Ansel Adams first conceived This Is The American Earth as an exhibit of photographs, in response to the Natioal Park Service suggestion that something more functional be done with the Joseph LeConte memorial building in Yosemite Valley.  Ansel Adams asked Nancy Newhall to bring in her skill with exhibits and text she gained as curator of the Museum of Modern Art in New York City. The exhibition that opened simultaneously at the LeConte Memorial in Yosemite Valley and at the California Academy of Sciences in San Francisco, gained a world-wide audience through the Smithsonian Institute, while a number of prominent publishers and foundations helped the show become a book. The idea of the project was to educate the public about conservation. Ansel Adams said in brainstorming sessions with his wife Virginia Adams and Nancy Newhall later quoted in Modern Photography Magazine:

What about a show on the whole of conservation?… Clear up the confusion in people’s minds, show them the issues at stake, and the dangers… Show the importance of the spiritual values as well as the material ones by making the most beautiful exhibition yet… A lot of people think Conservationists are a bunch of long-haired cranks and wild-eyed mystics. It’s about time they were given a chance to understand the broad principles and the full scope for which we’re fighting…

Ansel Adams raised the money to mount the exhibition himself. Nancy Newhall reviewed thousands of photographs, designed the overall concept and layout of the show and wrote the text. Beaumont and Christi Newhall’s new introduction to the Sierra Club Centennial edition described how the printing and organization of the show came together:

Six photographers made their own prints [including Philip Hyde] for the show, and Ansel Adams, with the help of his assistant Pirkle Jones, made the rest from the photographer’s own negatives. These images were attached to fourteen panels, each seven by four feet. Some of the photographs were mounted with spacers, making them stand out from the panels, and giving a certain visual liveliness to the show. Also displayed were natural objects and geological specimens such as butterflies, mushrooms coral, crystals, and shells, as well as small Egyptian and Greek artifacts. These objects added color, variety, a sense of life, and a sense of immediacy… Labels made from Nancy Newhall’s text were placed together with the photographs where they seemed appropriate, giving the exhibition an even broader scope. Immediately, the show received an overwhelming enthusiastic response.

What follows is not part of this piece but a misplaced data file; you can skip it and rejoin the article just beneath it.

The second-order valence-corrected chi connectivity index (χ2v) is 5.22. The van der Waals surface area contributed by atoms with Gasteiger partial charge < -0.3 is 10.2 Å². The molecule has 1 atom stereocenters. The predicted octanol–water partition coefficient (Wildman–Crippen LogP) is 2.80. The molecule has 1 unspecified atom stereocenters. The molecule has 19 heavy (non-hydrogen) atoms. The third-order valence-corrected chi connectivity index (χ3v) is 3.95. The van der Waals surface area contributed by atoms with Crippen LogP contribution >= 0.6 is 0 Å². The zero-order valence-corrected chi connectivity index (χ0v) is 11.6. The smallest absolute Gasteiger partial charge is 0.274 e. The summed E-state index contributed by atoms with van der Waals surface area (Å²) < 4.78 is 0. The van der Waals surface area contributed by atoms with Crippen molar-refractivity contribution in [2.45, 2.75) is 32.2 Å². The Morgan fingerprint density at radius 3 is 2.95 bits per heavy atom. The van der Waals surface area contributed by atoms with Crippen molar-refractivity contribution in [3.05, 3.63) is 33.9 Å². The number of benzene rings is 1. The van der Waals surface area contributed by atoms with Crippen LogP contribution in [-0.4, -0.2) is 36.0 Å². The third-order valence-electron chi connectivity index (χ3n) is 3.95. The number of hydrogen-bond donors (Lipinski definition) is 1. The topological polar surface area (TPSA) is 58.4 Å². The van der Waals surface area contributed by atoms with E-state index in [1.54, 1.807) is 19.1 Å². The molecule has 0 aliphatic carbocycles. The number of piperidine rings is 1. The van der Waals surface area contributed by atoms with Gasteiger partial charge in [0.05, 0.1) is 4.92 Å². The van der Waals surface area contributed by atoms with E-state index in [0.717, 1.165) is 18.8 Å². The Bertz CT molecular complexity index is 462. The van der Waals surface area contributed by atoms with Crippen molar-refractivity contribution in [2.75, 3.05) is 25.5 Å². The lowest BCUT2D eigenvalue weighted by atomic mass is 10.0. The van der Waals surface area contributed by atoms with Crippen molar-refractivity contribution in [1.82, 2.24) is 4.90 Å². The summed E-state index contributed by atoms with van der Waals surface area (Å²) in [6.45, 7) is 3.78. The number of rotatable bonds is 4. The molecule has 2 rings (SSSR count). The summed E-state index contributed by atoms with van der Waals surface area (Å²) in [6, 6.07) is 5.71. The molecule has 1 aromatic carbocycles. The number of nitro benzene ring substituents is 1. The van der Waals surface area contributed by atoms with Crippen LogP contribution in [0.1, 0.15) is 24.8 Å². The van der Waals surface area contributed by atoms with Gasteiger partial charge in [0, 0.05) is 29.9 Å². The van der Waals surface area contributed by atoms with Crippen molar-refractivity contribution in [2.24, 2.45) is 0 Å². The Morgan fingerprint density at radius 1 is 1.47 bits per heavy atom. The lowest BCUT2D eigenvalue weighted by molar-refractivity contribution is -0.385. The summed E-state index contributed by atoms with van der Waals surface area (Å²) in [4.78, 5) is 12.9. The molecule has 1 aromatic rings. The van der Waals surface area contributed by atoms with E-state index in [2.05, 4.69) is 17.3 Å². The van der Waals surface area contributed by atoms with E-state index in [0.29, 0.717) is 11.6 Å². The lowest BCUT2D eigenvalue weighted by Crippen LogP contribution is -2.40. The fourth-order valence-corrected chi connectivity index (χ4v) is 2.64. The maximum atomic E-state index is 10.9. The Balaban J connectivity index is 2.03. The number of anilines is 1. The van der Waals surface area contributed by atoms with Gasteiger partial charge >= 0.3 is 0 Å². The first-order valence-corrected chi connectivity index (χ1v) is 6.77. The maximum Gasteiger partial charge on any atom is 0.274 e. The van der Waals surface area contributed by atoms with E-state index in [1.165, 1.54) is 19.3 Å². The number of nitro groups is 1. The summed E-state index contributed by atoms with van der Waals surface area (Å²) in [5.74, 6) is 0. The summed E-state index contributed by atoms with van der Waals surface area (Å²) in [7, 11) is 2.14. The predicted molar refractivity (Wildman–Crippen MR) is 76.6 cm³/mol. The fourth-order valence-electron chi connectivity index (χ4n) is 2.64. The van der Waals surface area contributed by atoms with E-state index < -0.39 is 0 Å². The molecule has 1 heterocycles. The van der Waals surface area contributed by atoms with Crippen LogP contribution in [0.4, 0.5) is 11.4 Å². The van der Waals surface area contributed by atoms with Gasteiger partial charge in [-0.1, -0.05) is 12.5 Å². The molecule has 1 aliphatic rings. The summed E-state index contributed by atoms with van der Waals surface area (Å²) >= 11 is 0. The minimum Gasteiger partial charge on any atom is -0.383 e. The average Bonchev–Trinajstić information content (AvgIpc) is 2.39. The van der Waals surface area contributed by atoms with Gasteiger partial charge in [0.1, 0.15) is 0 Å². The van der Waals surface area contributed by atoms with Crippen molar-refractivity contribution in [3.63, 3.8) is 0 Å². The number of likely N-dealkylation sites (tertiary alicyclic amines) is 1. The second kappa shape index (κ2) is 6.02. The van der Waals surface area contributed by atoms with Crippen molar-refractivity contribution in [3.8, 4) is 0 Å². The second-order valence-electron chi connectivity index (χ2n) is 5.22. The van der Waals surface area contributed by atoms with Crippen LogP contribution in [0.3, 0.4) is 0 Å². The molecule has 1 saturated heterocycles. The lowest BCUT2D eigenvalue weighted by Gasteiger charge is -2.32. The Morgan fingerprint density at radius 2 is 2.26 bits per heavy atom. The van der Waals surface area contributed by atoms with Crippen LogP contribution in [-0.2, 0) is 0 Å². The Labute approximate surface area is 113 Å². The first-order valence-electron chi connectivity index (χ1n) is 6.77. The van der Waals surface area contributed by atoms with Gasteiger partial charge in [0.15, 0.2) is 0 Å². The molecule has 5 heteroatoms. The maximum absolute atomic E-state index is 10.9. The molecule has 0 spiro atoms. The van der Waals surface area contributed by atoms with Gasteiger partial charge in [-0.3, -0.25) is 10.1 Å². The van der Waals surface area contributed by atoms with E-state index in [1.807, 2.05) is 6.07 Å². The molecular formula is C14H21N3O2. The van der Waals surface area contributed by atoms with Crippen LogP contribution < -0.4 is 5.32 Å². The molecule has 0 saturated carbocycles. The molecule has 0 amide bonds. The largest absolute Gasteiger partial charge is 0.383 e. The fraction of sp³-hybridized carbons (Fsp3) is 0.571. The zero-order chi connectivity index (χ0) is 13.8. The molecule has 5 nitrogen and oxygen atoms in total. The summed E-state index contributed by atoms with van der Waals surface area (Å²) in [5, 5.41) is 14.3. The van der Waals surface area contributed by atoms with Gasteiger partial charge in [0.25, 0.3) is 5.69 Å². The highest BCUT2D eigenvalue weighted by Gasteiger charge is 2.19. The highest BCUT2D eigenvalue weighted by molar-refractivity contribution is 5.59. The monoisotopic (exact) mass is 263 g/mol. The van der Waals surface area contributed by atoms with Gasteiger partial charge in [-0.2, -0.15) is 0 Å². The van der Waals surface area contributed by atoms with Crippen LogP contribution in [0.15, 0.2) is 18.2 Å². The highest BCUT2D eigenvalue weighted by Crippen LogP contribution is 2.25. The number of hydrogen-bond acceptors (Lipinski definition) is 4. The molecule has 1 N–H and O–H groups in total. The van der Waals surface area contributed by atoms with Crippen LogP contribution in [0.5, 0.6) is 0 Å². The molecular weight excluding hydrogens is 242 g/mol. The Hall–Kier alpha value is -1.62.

An article in the November 1955 issue of Modern Photography Magazine stated:

This Is the American Earth is one of the most beautiful and remarkable photographic exhibitions ever put together… Various organizations have proposed to circulate it in reproduction to every community, to make it into a movie for TV and ordinary theater showings, to publish it as a book for distribution in this country and throughout the world. Why all the excitement? There are two answers, one is the theme of the show, the other its execution. The theme stresses the need, the history, the purpose of the conservation of America’s resources. The execution includes the display of some of the most penetrating and beautiful photographs ever made…

Nancy Newhall completely revised the text as the exhibition became a book, “to reflect new thinking and expansion of the original ideas.” Beaumont and Christi Newhall’s introduction explained:

The exhibit had focused on conservation and the “national park idea.” The theme of the book is avowedly ecological and environmental. It embraces an understanding of the interrelation of all resources including man, and the need for reverence and preservation of these resources. The impassioned, poetic text also deals with the tragic effects of man’s greed and ignorance throughout history upon this planet. The book was an instant success. It was chosen as one of the forty-six “Notable Books”  of 1960 by the nation’s librarians, and was selected Best Book of the Year by the American Institute of Graphic Arts. It was reviewed in newspapers and periodicals throughout the country, often accompanied by photographs from the book and large sections of the text.

In Ansel Adams’ last living interview by Art News in 1984, he said, “…It boils down to the fact that the world is in a state of potential destruction. There’s no use worrying about anything else.”

(Continued in the blog post, “Sierra Club Books: Exhibit Format Series 3.”)

The Naming Of ‘Hyde’s Wall’ By Writer And Photographer Stephen Trimble

August 8th, 2012

How The Photograph, ‘Junipers, Wall, Escalante Wilderness’ From Slickrock With Edward Abbey, Became ‘Hyde’s Wall, Escalante Wilderness’ Now The Grand Staircase-Escalante National Monument, Utah

Guest Blog Post By Natural Historian And Landscape Photographer Of The Western U.S., Stephen Trimble